The last time I was at the bank to make a deposit, I got chatting with my teller about unrelated business, and pretty soon she was setting up a meeting with branch-manager Tracy for me to discuss opening a new account. As I left, what interested me was not the new account but the back of her card, on which she’d jotted my meeting time (below). Back to this in a minute.
The front of the card (below) was less interesting — logo in the corner, and type in a single column that’s not quite centered, just close enough to render the white space inactive, which makes the card feel vaguely dead. We might call this look “corporate spare.” It’s practical, though, in two ways: 1) type in a column makes it as easy as possible to whip up a card for a new employee, especially with so much room on the right for long lines, and 2) it frees up the back side for other things.
Archer, a beautifully homey typeface designed for Martha Stewart Living magazine by Hoefler & Frere-Jones, is a curious choice for a bank, especially so tightly set, which gives it a dense, industrial feel contrary to its warm, relaxed vibe (slab serifs, ball terminals, small x-height). Perhaps Archer was an attempt to warm the austere card, but the 8-point setting is too small to do that; Archer’s quirky style needs size and subject matter to convey its effect, which is more at home in a context like, well, Martha Stewart’s . . .
What I like is the back (below), which isn’t blank, but instead of more information (address, web site, and so on), it carries the bank’s slogan and mascot stagecoach in the lower-right corner, leaving plenty of room for notes:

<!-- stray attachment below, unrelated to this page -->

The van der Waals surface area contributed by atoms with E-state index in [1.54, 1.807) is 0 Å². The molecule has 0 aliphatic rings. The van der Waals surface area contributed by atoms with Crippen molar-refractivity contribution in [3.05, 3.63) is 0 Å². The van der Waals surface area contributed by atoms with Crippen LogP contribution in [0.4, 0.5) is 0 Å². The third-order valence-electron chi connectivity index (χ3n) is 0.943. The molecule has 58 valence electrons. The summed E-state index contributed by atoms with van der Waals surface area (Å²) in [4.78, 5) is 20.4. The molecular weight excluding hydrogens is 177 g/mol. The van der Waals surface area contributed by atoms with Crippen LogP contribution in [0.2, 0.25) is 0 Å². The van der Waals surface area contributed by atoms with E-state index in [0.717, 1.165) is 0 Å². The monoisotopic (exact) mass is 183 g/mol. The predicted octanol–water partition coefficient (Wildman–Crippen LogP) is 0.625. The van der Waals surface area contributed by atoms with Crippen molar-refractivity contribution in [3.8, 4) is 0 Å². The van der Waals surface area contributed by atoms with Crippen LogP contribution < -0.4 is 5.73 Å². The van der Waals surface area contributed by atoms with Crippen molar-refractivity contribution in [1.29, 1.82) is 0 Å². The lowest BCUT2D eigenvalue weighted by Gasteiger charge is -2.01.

The effect is subtle but surprisingly strong. If the back remains blank, the graphic works as a bit of artistic lagniappe — a little something more — that softens the card and rounds out the bank’s message by giving it a second, complementary voice. And if you write, you’ll be spending 10, 20, 30 seconds in the presence of the artwork, almost literally on top of it, which is as long as a commercial. That’s a significant impression.
You can put artwork like this anywhere on the page. The lower-right corner is the natural exit and a strong choice, but a different image will work in different places. Just keep it subtle.
Those of you with the Before & After Master Collection will find a similar idea for a giveaway notepad — using a lightly ghosted image instead of a blank page — in Design Talk article 0619.
Hi John. I enjoy reading your articles. I’ve been reading your magazine since the beginning.
I too was handed a Wells Fargo card at the bank a few years ago and noticed how cool the artwork was on the back, quietly referring to the past. But I respectfully disagree about the font. The chosen font also has a subliminal historical reference. That font may or may not have been around in the 1800s, but it does have that feel. For someone who grew up on westerns, I love going into the bank and seeing that font on the wall behind the tellers, and in the mail I receive from them. In a world where Helvetica and Times and all their lookalikes give the impression that all graphic designers graduated from the same institute, it’s good to see someone dare to be different, even if it’s just a font.
Are you referring to the Wells Fargo logo? That is set in Clarendon, a slab serif that is associated with the American West (among other things) but came from England in 1845.
My reference was to Archer, the text typeface on the front of the card. It’s new.
I love the back.
I’d also love to see how you would give the front a makeover, John. How would you change the font and the position of the text?